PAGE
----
Where you have just as many things vaporizing as things going back into the liquid state. And we learned before that the more pressure you have, the harder it is to vaporize even more, right?

We learned in the phase state things that if you are at degrees at ultra-high pressure, and you were dealing with water, you would still be in the liquid state.

So the vapor creates some pressure and it'll keep happening, depending on how badly this liquid wants to evaporate. But it keeps vaporizing until the point that you have just as much-- I guess you could kind of view it as density up here, but I don't want to think-- you have just as many molecules here converting into this state as molecules here converting into this state. So just to get an intuition of what vapor pressure is or how it goes with different molecules, molecules that really want to evaporate-- and so why would a molecule want to evaporate?

It could have high kinetic energy, so this would be at a high temperature. It could have low intermolecular forces, right? It could be molecular. Obviously, the noble gases have very low molecular forces, but in general, most hydrocarbons or gasoline or methane or all of these things, they really want to evaporate because they have much lower intermolecular forces than, say, water.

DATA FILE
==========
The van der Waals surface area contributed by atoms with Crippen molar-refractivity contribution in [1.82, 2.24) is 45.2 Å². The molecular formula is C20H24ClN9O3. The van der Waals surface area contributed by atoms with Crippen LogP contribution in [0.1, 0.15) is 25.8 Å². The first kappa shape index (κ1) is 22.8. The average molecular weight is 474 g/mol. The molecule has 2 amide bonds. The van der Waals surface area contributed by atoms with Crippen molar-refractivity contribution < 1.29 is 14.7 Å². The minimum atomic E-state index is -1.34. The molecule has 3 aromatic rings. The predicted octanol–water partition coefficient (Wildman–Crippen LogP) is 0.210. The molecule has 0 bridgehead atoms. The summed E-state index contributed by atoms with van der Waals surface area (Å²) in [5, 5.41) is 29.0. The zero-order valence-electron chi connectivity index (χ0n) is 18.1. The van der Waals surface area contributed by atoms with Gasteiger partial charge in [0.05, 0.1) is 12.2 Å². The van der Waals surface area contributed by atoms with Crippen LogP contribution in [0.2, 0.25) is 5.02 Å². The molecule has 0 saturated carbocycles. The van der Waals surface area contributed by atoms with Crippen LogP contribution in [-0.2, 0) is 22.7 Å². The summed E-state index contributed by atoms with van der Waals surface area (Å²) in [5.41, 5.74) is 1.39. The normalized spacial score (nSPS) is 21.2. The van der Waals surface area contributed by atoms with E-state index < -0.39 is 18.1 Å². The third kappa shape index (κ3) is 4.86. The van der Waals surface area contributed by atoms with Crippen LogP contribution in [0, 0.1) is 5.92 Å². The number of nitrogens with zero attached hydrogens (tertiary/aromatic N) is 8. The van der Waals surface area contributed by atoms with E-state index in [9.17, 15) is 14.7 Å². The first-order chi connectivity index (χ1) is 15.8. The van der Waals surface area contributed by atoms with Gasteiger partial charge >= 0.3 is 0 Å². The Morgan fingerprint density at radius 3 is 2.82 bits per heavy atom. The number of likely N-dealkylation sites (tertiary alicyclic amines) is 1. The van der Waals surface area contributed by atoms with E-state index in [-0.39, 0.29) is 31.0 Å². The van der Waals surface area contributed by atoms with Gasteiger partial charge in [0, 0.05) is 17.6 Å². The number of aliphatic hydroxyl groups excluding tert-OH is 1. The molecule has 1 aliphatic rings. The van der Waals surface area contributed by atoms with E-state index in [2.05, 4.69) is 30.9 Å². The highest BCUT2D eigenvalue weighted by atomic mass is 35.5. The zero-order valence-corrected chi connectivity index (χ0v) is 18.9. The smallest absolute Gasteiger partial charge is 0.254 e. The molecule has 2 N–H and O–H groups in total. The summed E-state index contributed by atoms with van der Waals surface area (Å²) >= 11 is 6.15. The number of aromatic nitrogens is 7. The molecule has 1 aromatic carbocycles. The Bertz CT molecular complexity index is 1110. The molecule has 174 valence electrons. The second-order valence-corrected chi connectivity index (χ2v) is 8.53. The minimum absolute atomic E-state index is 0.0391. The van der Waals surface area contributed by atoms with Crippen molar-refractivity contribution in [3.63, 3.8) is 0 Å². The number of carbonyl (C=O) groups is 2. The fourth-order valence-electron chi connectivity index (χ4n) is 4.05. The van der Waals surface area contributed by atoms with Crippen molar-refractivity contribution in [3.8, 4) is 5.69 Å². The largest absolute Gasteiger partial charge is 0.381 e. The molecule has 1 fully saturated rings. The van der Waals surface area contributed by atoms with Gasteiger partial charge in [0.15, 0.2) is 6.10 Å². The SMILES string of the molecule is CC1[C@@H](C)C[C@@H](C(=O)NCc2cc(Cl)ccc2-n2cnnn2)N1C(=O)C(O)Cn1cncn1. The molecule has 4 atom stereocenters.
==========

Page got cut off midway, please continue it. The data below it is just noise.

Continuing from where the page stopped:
Or they could just be light molecules.

## Intermolecular forces

You could look at the physics lectures, but kinetic energy it's a function of mass and velocity. So you could have a pretty respectable kinetic energy because you have a high mass and a low velocity. So if you have a light mass and the same kinetic energy, you're more likely to have a higher velocity.

You could watch the kinetic energy videos for that. But something that wants to evaporate, a lot of its molecules-- let me do it in a different color. Something that wants to evaporate really bad, a lot more of its molecules will have to enter into this vapor state in order for the equilibrium to be reached. Let me do it all in the same color. So the pressure created by its evaporated molecules is going to be higher for it to get to that equilibrium state, so it has high vapor pressure.

And on the other side, if you're at a low temperature or you have strong intermolecular forces or you have a heavy molecule, then you're going to have a low vapor pressure.